For me, then, this new found faith, this new way of life, was not something that operated separately from everything else. There wasn’t, for example, a ‘church’ part of my life where I did Christian things, and then a ‘world’ part of my life where I got on with everything else. They weren’t disconnected, they couldn’t be. They were one, because God is one, and because it is God that gives all, and has given everything, life. ‘Give to the emperor the things that are the emperor’s, and to God the things that are God’s.’
If all things are created and loved into being by God then, if all things are in essence God’s, with no separate realms, what are the implications for what Jesus is saying here? Because too often I think, this line has been used to justify the exact opposite of what was meant. Jesus most certainly does not mean (as I often hear) that politics and religion should remain separate, and that the Church should not interfere with politics. He certainly does not mean that bishops or priests, churches or Christian people should stay out of debates around policy and governance, issues of justice. Jesus does not mean that what happens in parliament or at elections has nothing to do with God’s purpose for the world. Or that the home is irrelevant to what happens in church. Or that what happens at work need not take account of the teachings Christ expounds. And so, when issues arise around low pay, homelessness, racism, discrimination, the environment and many others concerning justice, creation, and the dignity of the human person, Christians are not to stand by silently.
We Christian people are not to say ‘well that’s not our business, we just need to worry about the coffee rota and who’s doing the intercessions on Sunday’ (important though they are!) No! We are to stand up, to speak out, to pray for, to love, to challenge and to change. We are to give to God the things that are God’s, to love and cherish the things that are God’s. And we are to make the emperor blooming well take notice! But you know what else is God’s?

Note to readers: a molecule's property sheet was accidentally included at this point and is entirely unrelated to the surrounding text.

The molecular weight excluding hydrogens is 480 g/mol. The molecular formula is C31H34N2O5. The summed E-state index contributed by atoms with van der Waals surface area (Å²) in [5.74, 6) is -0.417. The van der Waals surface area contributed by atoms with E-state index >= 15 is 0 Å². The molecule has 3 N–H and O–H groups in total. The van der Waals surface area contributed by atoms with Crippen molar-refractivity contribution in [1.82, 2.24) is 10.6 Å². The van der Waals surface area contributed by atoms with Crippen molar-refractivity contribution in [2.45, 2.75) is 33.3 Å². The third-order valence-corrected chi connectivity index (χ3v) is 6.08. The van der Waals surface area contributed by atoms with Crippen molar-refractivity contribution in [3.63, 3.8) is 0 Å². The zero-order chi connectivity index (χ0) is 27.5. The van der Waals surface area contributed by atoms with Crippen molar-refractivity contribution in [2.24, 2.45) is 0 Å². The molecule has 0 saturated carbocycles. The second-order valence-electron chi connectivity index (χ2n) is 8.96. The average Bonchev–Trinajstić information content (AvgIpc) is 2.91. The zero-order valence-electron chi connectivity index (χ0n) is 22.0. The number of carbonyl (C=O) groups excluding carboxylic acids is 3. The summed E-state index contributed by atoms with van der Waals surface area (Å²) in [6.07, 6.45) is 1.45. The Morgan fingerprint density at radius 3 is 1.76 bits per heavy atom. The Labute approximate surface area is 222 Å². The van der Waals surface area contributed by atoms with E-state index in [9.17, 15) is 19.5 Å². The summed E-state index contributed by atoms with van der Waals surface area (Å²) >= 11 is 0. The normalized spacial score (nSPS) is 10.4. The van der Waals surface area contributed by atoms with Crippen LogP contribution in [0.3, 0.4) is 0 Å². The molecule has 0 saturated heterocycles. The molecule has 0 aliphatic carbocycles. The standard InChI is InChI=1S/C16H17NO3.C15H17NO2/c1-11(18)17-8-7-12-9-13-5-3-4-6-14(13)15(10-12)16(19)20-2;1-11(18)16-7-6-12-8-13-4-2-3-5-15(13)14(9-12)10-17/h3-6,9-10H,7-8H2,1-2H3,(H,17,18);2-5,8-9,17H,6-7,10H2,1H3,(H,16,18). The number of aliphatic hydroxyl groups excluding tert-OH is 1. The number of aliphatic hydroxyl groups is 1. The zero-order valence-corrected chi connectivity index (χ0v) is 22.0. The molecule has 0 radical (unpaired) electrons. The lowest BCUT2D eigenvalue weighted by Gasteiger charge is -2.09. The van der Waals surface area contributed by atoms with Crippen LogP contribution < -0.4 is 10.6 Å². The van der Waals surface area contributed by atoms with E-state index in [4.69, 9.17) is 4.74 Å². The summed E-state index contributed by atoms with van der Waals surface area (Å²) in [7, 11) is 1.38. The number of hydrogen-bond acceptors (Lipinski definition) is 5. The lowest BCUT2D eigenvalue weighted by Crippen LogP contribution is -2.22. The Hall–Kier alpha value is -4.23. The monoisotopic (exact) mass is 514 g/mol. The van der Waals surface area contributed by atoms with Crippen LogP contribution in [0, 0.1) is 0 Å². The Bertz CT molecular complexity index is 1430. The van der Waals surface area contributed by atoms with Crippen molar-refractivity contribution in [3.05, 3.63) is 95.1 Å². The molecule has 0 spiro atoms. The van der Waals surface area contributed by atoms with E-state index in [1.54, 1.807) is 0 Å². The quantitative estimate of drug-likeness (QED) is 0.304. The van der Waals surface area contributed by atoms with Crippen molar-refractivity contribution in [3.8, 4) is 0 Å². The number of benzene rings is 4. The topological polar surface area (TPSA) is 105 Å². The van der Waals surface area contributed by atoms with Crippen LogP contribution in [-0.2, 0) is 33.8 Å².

You. And you. And you. And you.
You are to be loved and cherished. You are to love and cherish one another. Jesus asked for a coin, he took it in his hand, and showed it to them. He asked: “Whose head (or whose image, in the original language) is on this?” The coin, of course, bore the image of the emperor. Fine, let him have it. But Jesus spent his whole ministry holding human beings and asking the same question. Whose image do they bear? Do you, we, us, bear? He asks. The answer? God’s. So look after yourself, he says, look after them. Give to God what is God’s. And don’t you dare throw yourself or others down or think you can spend them like a coin.
Love, cherish, bring hope.
I say this again and again, but I really mean it. You are called in Christ, to become truly yourself. More fully who you really are. In this place, through this way of life, through your relationship with God, you are set free from the voices and taunts of those people and platforms, that tell you: you aren’t good enough, you aren’t good looking enough, thin enough, young enough, rich enough, clever enough. In this place, through this way of life, through Jesus Christ, you are shown that the image of God, that fullness of love, of belonging, is pressed on your heart, on your soul. So what will you do with it? ‘Give to the emperor the things that are the emperor’s’, but give to God the things that are God’s.